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The pandemic year: Todd Ristau

The pandemic year: Todd Ristau

Todd Ristau

Todd Ristau: “The real core thing was wrestling with, is my profession going away? Will we ever be able to invite large numbers of people into the same room to breathe the same air together and share stories with each other?”

Hollins University theater professor Todd Ristau, founder of the Hollins Playwright's Lab, talks about how COVID-19 has affected his life.

Ristau, 57, a Hollins University professor, designed and directs the Hollins Playwrights Lab, a graduate program focused on creating new plays. His wife, Joan Ruelle, is dean of the Carol Grotnes Belk Library at North Carolina’s Elon University.

I train people for a profession that sets itself apart from every other medium out there by virtue of the fact that we’re real live people in a room, performing with and for other real live people, and breathing the same air. And of course, all of that suddenly, a year ago, became life-threatening.

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The real core thing was wrestling with, is my profession going away? Will we ever be able to invite large numbers of people into the same room to breathe the same air together and share stories with each other?

When COVID hit, I came down for a visit in March of last year, and I never left Joan’s house. I’m in this house, all day, every day. And that’s been difficult.

Our house in Roanoke, we have a housesitter and someone taking care of the property. I went up to Roanoke to winterize the house because I’m not going to ask my housesitter to crawl up in the attic and change the furnace filter. I was very careful, washed my hands, sanitized, wore a mask. Everybody else in the store was very careful.

I went home and I wiped everything down, washed my hands again and crawled up in the attic and put the filter in. I didn’t even stop for gas on the way up or on the way back to North Carolina.

I remember saying to my students, “Isn’t it a shame that in a time of global pandemic, you can still get normal sick, right?” And that’s what I thought it was, but I just couldn’t get out of bed, I was exhausted, I was fatigued, I had kind of a brain fog.

Joan had been back at work at her campus. She had to be tested and she said, "You’re going to go with me for the for the testing."

You make a promise when you marry to share everything, and I shared COVID with my wife.

With a normal illness, you start to feel better, and you continue to feel better and better and better until you are well. But with COVID, it’s like this roller coaster and you never kind of know. We each have had that thing where we’ll be doing fine, and then one day, it’ll just hit us, the brain fog and the fatigue and like walking up the stairs from the basement, you need a two-hour nap afterwards.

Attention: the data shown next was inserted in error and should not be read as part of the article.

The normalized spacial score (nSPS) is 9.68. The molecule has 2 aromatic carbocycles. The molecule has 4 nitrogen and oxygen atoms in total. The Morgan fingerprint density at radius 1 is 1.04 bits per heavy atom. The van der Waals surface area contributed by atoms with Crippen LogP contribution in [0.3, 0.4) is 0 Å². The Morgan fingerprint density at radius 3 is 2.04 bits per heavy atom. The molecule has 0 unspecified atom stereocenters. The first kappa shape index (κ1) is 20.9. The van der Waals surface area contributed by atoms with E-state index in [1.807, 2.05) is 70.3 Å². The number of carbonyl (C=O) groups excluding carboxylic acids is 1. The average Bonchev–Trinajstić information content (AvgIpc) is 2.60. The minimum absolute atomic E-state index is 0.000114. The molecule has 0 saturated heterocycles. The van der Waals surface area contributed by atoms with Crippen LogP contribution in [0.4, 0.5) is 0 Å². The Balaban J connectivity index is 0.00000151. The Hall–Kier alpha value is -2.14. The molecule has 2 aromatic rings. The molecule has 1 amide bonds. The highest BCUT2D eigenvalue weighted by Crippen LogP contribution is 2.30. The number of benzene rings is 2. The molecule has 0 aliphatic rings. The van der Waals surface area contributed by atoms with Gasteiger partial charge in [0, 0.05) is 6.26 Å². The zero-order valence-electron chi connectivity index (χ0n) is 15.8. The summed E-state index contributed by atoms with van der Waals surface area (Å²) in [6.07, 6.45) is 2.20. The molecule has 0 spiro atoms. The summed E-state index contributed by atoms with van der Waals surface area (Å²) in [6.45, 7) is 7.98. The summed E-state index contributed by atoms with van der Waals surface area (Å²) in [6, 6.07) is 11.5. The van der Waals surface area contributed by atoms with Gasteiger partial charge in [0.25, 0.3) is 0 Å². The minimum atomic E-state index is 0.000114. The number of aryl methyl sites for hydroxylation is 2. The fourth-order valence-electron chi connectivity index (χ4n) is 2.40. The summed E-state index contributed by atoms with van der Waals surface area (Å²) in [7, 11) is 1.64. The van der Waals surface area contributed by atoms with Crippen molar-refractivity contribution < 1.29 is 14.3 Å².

That’s another thing that’s really difficult about COVID. It’s hard to get anybody who hasn’t had it to take some of the things you’re talking about seriously.

It may be you’ll drive yourself crazy trying to figure out how you got it, though. The real important question is, how can you help make sure nobody else gets it from you?

One of the things that my wife and I did, we mapped out our house as though it were a city. And we treated the kitchen, the dining room, as a restaurant. And we would literally talk about it like that, we’re going to go to the restaurant tonight. And then we rearranged the furniture in the living room so that it was like an airport lounge facing the windows. So we would make a charcuterie tray and a couple of glasses of wine and go sit in those chairs and watch the street pretending that we had gone to the lounge. So kind of recreating a normalcy. I think the theater background really helped in that.

I’m very privileged to be in a position where my work could transfer to online. I was able to work from home and continue the high quality of instruction that Hollins provides, that sense of community that Hollins prides itself on.

We came into our summer session last year with exactly the same kind of excitement about discovery that we do in creating our work for the stage. We didn’t know what was going to happen, and we weren’t pretending to. We went in trying to find out: How do we do this? How do we use this medium?

During the [Hollins-Mill Mountain] Winter Festival [of New Works], because it was online, we had a play by a Native American playwright, with an all-Indigenous cast from a tribe that he was working with in the Northwest, and we wouldn’t have been able to do that otherwise.

Even when we’re back in person, we’re going to keep having some online presentations. That’ll be a way for us to keep connected and showcase the work of graduates from our program and use actors from all over the world, not just the people available to us in Roanoke.

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